Baily Boone has a message for sexual abuse survivors.

“You are not alone,” she said at a news conference Tuesday at the office of attorney Joseph George. “It may seem that you have nowhere to go right now, but just keep reaching out and keep trying to better yourself and the path that you’re on and it will get better as long as you just keep reaching out… you’ll realize that so many people care about you and love you and you’re not alone.”

Boone, who was sexually abused by Coach Michael Martis when he was her softball coach at St. Francis High School, filed a lawsuit against Martis, St. Francis High School and the Catholic Diocese.

The petition claims St. Francis and the Diocese failed to protect Boone and other students from sexual abuse. They “knew or should have known, that (Martis) was acting inappropriately with minor students, including Plaintiff Bailey Boone.”

George said St. Francis didn't supervise sports coaches to the same degree as teachers.

"This isn't a case, by the way, of me saying the diocese or St. Francis had actual notice of this perpetrator doing the same thing to some other young girl in the past -- although he did," George added.

Martis is serving a four-year prison sentence on two counts of unlawful sexual intercourse of a minor – charges stemming from relationships with Boone and another girl several years earlier.

Theresa Rodgers, President of St. Francis High School, said in a written statement she couldn't comment on the lawsuit, which is for lawyers to address, but she distanced the school from Martis' actions and extended "thoughts and prayers" to his victims.

"St. Francis High School stands for everything he does not," she said. "We exist to nurture and support young women. We help them achieve their full potential as women of vision, as leaders and as productive citizens. Knowing that even one student was injured by him is one too many."

Boone said she was a naïve sophomore when Martis first began to "groom" her, sending her increasingly inappropriate texts and encouraging her to confide in him about personal problems she was having.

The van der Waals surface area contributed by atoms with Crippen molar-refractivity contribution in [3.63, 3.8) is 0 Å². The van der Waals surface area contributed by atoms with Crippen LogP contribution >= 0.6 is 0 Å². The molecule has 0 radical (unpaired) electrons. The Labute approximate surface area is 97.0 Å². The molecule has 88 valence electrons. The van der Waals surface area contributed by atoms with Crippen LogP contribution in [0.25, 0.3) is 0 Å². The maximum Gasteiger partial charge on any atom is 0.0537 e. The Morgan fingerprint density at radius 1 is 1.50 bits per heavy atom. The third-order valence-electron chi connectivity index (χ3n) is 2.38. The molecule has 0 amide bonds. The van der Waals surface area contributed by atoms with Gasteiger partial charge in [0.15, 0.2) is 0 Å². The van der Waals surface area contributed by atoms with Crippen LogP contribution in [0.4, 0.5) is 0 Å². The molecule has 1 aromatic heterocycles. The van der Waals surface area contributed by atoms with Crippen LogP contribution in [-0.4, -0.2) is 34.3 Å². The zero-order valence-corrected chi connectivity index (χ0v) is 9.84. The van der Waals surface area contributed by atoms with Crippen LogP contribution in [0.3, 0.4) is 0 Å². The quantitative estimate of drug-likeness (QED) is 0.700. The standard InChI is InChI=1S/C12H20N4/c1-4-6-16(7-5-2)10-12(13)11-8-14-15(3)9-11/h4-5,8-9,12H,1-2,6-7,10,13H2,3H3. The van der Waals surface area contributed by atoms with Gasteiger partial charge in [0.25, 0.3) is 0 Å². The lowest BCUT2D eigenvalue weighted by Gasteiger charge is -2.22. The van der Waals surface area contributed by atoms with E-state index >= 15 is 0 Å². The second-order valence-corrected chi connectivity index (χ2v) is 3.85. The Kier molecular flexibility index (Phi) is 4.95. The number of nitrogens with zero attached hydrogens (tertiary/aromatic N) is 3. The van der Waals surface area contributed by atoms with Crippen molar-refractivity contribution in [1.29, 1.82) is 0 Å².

“He abused his power and he manipulated me,” she said, reading from a prepared statement

Martis approached her as an equal, she said. He talked to her like a boy her age would. As he drew her in, she told herself age wasn’t important. She thought she loved him – a notion he encouraged.

She no longer thinks that. In fact, at Tuesday’s press conference, she said she hated him – a strong word, she conceded.

“He shows no remorse to what he did to me,” she said. “And what he did to his family, you know, his daughters. I do hate him and I do want him to pay for what he did to me. And four years is not enough. I’ve been going through this two to three years, and this going to be something I’m going to have to go through for the rest of my life.”

Boone is getting therapy, traveling once a week to San Francisco for counseling. She’s made progress, she said.

George declined to specify a dollar amount of damages adequate to compensate Boone for the harm done to her.

“At some point, knowing the Diocese of Sacramento, we will probably be in a mediation of some kind and we will be asking for major policy and procedure changes by the school system so this kind of thing doesn’t happen to other kids involved in sports activities,” he said.

For her part, Boone said she wants to be an advocate for sexual abuse victims. She wants to talk to parents and teens about how to recognize the grooming behaviors used by sexual predators.

“What I want is a platform to speak out to other victims – really. I just want to be able to warn other people and I don’t want anyone to have to go through this.”

“The past two years have been very difficult,” Boone said. “I’ve had a lot of hurdles that I didn’t know I’d be able to make it through.”